Aside from some plinking, field archery and an occasional rabbit hunt, Dan didn’t really start hunting until a college buddy got him hooked on archery elk hunting. “The perfect combination of backcountry challenge, adventure and wonder and awe,” he says. His angling preferences have changed from dedicated bait-bobber fishing for “anything that you could eat,” as a kid, to small stream fly-fishing for wild trout.
Dan and his wife, Laurie, moved to Durango in 1982, where they raised two children, Tommy and Erin, and built a family cabin on the nearby Pine River. Dan worked for years as a small-animal house-call veterinarian serving a large area of southwest Colorado.
Later, as owner and managing veterinarian of Riverview Animal Hospital, Dan developed a special interest in pain management. He retired in 2013, but still lectures around the country, assisting veterinarians in efforts to improve patient comfort and safety. Dan also provides specialized end-of-life care for pets in La Plata County through TenderHeart Pet Hospice.
Dan and Laurie live on the Pine River near Vallecito where Dan hunts elk, deer, turkey and occasionally grouse, ducks and geese. “I am an avid traditional archer who prefers the simplicity of the longbow, but will occasionally use a shotgun,” Dan adds. He’s also leading Colorado BHA’s Volunteer Signage and Bighorn Observation Program.
 Jan Reeder. “Good grief: Local veterinarian offers specialized end-of-life care for pets.” The Durango Telegraph: 1/28/15.
 Paige Blankenbuehler. “Agricultural interests steer Colorado’s wildlife management: Sheep grazing in the state’s largest wilderness area could endanger a dwindling bighorn sheep herd.” High Country News: 8/31/18.
Craig was born and raised in southern California and has lived in the western U.S. his entire life. “My parents took my brother and me camping in the mountains and beaches of California and Mexico,” he says. “My dad took us fishing in the lakes and streams of the Sierras, and fishing in the ocean off the coast of southern California and northern Mexico.”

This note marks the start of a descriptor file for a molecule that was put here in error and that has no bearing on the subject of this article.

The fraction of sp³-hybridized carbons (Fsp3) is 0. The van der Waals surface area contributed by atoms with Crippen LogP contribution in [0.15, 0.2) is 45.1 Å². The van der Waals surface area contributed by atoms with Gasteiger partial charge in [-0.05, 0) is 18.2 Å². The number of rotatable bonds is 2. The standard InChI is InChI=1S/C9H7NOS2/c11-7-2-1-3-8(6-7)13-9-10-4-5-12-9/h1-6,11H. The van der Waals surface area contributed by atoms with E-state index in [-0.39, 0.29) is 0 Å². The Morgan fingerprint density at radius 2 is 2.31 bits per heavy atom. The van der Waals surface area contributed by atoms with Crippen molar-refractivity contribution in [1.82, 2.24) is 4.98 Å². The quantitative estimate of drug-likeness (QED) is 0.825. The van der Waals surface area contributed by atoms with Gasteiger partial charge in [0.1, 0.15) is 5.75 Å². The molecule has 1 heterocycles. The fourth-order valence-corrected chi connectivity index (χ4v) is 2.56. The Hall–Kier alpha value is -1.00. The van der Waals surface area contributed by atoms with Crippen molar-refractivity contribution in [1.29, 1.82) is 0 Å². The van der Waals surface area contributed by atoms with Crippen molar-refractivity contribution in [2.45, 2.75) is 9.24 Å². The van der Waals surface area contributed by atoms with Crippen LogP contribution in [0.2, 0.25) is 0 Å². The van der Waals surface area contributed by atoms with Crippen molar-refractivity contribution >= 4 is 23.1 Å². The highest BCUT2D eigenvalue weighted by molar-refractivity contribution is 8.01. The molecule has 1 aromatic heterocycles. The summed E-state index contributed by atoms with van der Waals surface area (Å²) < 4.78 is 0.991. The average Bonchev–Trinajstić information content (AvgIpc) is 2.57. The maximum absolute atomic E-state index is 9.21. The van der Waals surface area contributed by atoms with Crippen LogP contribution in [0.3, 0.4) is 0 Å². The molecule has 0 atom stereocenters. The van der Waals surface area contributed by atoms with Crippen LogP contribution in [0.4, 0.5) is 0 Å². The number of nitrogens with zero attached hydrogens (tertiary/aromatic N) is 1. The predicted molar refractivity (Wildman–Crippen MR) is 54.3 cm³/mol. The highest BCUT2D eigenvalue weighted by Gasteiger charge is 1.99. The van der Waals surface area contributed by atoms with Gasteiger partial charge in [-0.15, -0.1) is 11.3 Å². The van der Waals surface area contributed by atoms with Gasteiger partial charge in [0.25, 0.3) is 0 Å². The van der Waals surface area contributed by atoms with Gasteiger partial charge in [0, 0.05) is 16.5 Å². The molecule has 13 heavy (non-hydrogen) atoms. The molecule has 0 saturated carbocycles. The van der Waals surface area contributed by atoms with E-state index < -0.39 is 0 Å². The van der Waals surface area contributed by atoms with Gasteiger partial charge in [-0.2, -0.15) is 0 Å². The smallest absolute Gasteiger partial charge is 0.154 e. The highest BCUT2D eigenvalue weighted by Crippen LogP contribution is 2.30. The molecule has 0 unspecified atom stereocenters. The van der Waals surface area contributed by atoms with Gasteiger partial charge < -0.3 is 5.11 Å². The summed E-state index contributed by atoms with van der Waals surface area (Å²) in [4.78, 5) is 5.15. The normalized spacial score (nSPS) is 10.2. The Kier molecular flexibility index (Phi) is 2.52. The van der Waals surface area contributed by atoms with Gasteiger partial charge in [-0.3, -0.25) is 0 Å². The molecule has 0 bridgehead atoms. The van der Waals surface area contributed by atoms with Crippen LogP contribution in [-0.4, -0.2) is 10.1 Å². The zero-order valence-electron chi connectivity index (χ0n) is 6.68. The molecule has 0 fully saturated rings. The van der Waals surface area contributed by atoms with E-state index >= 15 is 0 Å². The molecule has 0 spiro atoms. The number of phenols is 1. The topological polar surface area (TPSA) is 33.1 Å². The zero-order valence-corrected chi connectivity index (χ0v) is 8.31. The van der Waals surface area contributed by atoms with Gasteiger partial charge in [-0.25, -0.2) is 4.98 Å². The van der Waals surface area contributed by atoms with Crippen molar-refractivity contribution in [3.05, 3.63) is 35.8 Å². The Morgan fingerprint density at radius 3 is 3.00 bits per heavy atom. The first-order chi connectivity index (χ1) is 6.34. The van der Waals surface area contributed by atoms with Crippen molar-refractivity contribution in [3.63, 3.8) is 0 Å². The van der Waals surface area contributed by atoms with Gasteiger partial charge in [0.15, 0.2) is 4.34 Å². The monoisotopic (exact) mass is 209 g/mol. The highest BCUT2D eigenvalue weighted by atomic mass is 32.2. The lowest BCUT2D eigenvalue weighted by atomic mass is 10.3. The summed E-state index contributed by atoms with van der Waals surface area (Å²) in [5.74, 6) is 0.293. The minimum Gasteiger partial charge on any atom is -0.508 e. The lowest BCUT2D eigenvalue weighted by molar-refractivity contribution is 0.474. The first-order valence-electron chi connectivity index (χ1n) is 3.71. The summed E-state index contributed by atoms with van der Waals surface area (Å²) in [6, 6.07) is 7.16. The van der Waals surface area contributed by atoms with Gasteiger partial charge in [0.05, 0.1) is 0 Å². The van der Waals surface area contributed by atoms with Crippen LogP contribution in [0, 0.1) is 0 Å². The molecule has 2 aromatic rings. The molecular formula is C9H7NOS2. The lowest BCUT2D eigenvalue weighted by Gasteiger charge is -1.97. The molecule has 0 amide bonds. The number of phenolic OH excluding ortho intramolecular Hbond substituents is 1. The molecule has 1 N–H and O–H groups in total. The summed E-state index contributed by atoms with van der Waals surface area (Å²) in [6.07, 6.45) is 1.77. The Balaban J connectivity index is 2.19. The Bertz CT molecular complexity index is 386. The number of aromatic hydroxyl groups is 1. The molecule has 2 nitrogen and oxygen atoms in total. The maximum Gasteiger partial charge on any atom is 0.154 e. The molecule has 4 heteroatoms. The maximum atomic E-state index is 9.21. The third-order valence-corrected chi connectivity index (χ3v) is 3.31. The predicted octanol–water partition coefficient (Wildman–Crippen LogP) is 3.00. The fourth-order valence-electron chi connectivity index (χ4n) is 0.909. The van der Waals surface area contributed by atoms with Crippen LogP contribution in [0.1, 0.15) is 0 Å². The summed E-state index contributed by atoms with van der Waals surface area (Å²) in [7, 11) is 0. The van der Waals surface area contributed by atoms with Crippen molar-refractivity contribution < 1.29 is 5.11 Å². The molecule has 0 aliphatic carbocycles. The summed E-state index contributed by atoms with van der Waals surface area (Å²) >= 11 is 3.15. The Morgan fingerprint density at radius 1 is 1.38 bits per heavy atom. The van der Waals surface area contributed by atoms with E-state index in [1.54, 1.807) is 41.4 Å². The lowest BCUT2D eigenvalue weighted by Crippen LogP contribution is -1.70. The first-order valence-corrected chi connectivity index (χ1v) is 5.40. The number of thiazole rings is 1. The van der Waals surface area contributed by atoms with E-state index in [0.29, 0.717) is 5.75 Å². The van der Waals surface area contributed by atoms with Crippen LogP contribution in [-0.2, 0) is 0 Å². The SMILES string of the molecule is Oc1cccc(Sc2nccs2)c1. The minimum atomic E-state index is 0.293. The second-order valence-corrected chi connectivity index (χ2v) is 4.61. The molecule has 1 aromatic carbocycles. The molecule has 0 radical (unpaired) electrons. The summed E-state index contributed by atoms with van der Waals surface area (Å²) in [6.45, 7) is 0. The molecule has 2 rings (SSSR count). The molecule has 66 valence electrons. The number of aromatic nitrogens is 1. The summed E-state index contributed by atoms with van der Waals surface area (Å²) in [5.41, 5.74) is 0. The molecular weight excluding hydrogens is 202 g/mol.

Grandpa Otto, from Iowa, was Craig’s first hunting mentor. “My grandfather introduced me to pheasant hunting on his farm in Iowa at an early age as well, first as the assistant bird dog, and then as one of the hunters,” he said. “My biggest ocean-fishing mentor has been my nephew, Nick, and I continue to learn more about trout fishing from my buddy John here in Colorado.”
Craig has a BS in Wildlife Biology from Utah State University. He started working with the U.S. Forest Service soon after graduation, which led to a 33-year career as a wildlife biologist on ranger districts in Idaho, Nevada and Colorado. Craig worked the last 20 years of his career for the Norwood and Ouray Ranger Districts of the Grand Mesa, Uncompahgre and Gunnison (GMUG) National Forests in Colorado. He retired in 2009.
Craig joined BHA in 2007 while attending a Rocky Mountain Elk Foundation convention in Reno, Nevada, and has served as a Habitat Watch Volunteer (HWV) for the Uncompahgre National Forest since 2009. “I mostly hunt elk and deer on public lands, as well as turkey and grouse,” Craig adds. “I also fish for trout in Colorado and Idaho, and make the trip to Southeast Alaska to fish for salmon and halibut with my nephew off the Prince of Whales Island. I am fortunate to have a son-in-law from western Kansas and my chocolate lab, Ozzie, and I get to hunt pheasant on their farm around the Thanksgiving holiday.”